Security awareness

Keeping Your Social Media Accounts Safe

Patrick Lambert
November 27, 2012 by
Patrick Lambert

Whether you're an average Internet user, or an IT pro who checks Twitter before getting out of bed and goes through several SSH sessions before the day is over, chances are you have a lot of social media accounts, and you use them to keep in contact with some pretty important people, such as friends, your family, co-workers, and more. These social media accounts are likely accessed on your own computer, and maybe also your tablet, smartphone, and so on. But how much care do you take to keep these secure?

Sure, it may be "just a Facebook account" but if that account is the only way you have to talk to family members on the other side of the country, that becomes very important. There are a lot of ways a social media account can be compromised, and not only your own, but possibly the accounts belonging to your business, or corporate partners, and if you were to lose control of them, things can get really messy. Let's see some of the things that can go wrong and how you can protect yourself on each of the popular social networks.

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Staying safe on Facebook

Facebook is definitively the most popular social network in the world with around a billion users. It also offers all kinds of features, from your own personal wall, to games, messaging, email and more. As such, it's no surprise that Facebook accounts are something hackers target on a regular basis. In fact, these accounts are compromised so often that on underground Russian hacker forums, the rate they get sold for is around $2. That's how much your Facebook account, your past life on the social network, and all your connections, would be worth to a bad guy on the other side of the world. There are many trivial ways for these crooks to compromise a Facebook account, and that's why you need to take some steps to make sure they won't get yours.

Some of the ways hackers use to take over Facebook accounts include phishing emails, trying to trick you to log in through a fake Facebook portal, and malware. There are dozens of viruses spreading throughout the net on a constant basis that do nothing but look for unpatched computers, and then take over the social media accounts you log into. This could mean your own account, but for many professionals, it's often more than one.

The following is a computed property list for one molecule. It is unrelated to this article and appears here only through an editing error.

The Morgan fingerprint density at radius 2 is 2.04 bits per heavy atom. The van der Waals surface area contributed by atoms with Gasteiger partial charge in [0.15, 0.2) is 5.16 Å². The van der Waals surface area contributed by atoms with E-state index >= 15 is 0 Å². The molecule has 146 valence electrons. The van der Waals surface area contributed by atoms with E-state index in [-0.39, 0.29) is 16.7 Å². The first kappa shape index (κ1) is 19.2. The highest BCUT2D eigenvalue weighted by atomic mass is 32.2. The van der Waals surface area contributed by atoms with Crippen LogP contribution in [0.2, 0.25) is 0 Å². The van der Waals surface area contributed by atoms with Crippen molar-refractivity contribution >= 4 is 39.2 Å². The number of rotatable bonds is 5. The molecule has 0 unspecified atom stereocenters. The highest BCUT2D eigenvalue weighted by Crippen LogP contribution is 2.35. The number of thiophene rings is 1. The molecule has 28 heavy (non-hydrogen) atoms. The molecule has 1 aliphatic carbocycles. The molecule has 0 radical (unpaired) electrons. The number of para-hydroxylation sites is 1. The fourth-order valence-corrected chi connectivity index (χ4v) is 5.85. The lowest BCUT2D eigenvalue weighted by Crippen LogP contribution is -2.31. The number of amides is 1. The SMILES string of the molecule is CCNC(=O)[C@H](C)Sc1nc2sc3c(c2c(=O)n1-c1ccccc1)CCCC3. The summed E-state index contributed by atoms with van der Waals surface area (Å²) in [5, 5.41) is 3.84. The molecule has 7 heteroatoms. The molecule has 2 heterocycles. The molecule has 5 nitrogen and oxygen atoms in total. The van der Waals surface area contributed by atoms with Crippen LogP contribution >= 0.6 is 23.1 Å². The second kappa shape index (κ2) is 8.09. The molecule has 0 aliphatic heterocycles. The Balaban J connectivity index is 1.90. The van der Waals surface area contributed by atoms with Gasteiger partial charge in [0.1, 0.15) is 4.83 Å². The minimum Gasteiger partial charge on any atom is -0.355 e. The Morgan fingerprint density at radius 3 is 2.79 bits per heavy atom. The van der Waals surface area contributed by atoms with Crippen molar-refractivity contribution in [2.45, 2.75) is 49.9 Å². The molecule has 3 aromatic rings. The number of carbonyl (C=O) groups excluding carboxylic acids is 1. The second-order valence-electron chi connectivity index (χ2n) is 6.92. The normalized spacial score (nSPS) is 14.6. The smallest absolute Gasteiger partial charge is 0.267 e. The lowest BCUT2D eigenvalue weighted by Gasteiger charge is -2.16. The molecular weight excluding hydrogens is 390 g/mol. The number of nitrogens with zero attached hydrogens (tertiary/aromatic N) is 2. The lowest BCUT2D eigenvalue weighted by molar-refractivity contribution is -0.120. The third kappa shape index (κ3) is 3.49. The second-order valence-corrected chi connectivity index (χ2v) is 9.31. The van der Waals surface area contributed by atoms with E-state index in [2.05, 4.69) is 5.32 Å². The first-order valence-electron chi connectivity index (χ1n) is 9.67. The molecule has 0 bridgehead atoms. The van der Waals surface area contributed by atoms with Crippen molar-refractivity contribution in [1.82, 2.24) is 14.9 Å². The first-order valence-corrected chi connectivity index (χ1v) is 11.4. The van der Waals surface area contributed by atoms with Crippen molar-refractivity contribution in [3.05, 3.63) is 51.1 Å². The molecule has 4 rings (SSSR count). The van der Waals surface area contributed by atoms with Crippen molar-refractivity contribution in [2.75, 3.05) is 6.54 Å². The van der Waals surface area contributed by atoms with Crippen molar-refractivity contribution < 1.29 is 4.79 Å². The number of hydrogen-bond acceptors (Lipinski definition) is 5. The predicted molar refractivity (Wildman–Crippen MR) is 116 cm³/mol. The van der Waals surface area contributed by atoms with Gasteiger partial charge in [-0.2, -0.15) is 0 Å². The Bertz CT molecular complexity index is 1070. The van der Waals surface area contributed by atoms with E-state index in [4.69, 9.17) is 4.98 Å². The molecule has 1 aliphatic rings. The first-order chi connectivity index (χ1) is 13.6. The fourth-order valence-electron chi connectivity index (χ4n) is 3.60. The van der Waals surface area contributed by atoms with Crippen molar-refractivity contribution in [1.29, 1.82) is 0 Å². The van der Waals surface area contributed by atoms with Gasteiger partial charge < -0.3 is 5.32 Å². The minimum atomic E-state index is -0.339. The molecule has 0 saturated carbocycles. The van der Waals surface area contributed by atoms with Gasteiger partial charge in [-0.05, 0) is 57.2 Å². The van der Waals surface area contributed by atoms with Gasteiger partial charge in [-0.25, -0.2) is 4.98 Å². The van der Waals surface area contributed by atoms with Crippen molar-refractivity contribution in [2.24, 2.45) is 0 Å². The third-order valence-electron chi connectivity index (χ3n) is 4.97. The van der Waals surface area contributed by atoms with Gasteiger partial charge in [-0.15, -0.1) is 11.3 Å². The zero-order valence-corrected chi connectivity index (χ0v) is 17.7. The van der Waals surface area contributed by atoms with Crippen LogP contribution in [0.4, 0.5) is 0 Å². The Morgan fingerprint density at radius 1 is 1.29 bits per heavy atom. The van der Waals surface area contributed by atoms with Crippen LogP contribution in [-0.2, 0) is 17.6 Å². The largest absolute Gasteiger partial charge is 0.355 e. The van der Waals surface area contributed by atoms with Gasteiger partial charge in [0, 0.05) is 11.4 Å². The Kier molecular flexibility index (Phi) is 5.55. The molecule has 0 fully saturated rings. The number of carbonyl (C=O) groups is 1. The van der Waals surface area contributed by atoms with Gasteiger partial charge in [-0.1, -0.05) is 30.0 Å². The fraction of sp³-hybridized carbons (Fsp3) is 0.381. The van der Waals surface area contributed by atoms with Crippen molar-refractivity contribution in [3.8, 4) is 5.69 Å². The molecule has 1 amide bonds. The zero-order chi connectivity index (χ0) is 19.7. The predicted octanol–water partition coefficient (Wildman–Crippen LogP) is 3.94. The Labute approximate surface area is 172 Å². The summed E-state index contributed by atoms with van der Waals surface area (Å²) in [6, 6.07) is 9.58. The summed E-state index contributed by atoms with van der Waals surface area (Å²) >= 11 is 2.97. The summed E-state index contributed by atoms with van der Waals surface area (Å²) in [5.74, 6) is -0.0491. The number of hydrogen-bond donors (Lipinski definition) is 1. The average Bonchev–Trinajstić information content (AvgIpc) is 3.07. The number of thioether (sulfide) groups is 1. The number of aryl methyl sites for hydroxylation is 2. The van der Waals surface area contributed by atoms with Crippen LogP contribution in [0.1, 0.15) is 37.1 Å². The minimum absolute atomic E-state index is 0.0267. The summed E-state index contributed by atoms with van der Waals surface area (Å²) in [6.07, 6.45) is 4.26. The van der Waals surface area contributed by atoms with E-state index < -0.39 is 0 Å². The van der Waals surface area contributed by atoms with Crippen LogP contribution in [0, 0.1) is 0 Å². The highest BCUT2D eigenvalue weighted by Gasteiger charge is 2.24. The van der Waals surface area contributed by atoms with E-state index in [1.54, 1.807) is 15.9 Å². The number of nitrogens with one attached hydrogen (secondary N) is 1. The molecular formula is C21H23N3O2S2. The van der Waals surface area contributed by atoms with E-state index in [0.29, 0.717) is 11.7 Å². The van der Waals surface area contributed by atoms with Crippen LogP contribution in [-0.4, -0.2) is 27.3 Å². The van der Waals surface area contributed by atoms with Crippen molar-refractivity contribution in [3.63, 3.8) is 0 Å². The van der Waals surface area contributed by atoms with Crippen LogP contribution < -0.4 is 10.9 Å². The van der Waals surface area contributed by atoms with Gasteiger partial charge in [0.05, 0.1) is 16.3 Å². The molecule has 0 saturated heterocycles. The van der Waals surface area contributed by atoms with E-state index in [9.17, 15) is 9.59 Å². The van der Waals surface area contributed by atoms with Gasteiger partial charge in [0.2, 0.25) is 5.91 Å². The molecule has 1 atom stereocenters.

If you run your own business, or handle the corporate accounts of the place you work at, you may well be logging into more than one account, and if your computer gets compromised, then all of the accounts could be in danger. Worse, Facebook makes it fairly tricky to gain access back. The way this site works is that if you try to gain access to a compromised account, it will ask you to identify some of your friends. If you have just a few dozens close friends, that may not be too hard. But the truth for many of us is that we often befriend people we don't know that well, and being shown their current profile picture would not be all that helpful to recognize their name. So it's best if you can avoid having to go through account recovery altogether.

Thankfully, Facebook offers some features that can be useful to make sure your account is safe. First, the site has geo-ip monitoring software. This means that if you try to log in from a remote location, like say Eastern Europe, the site will detect it and ask additional questions, sometimes even sending you an email. This brings us to a key security feature everyone should know for both Facebook and all other online accounts.

In almost every case, the one most vulnerable part of the whole account login process is the email you use. Everything is tied to that one email address, including what you type in when you log in, and what is used if you try to reset your password or to recover your account. But for most people, their email address is well known. So the first thing to do is sign up with a second, hidden email. Use an address that no one knows about to log into these services, or associate it as a hidden email in the Facebook settings, something you can easily do. That way, if someone tries to log in as you, they will need to know what that secret address is.

Another feature few people know about is two-factor authentication. Facebook offers a second authentication feature called Login Approvals which is the same thing as Google's authenticator or PayPal's token. You can enable it in the security options, and then use the Facebook mobile app on an Android or iOS device to generate a code every time you log in from a new computer. By using these two tricks, you can reduce the chance that your Facebook account will be compromised by a lot.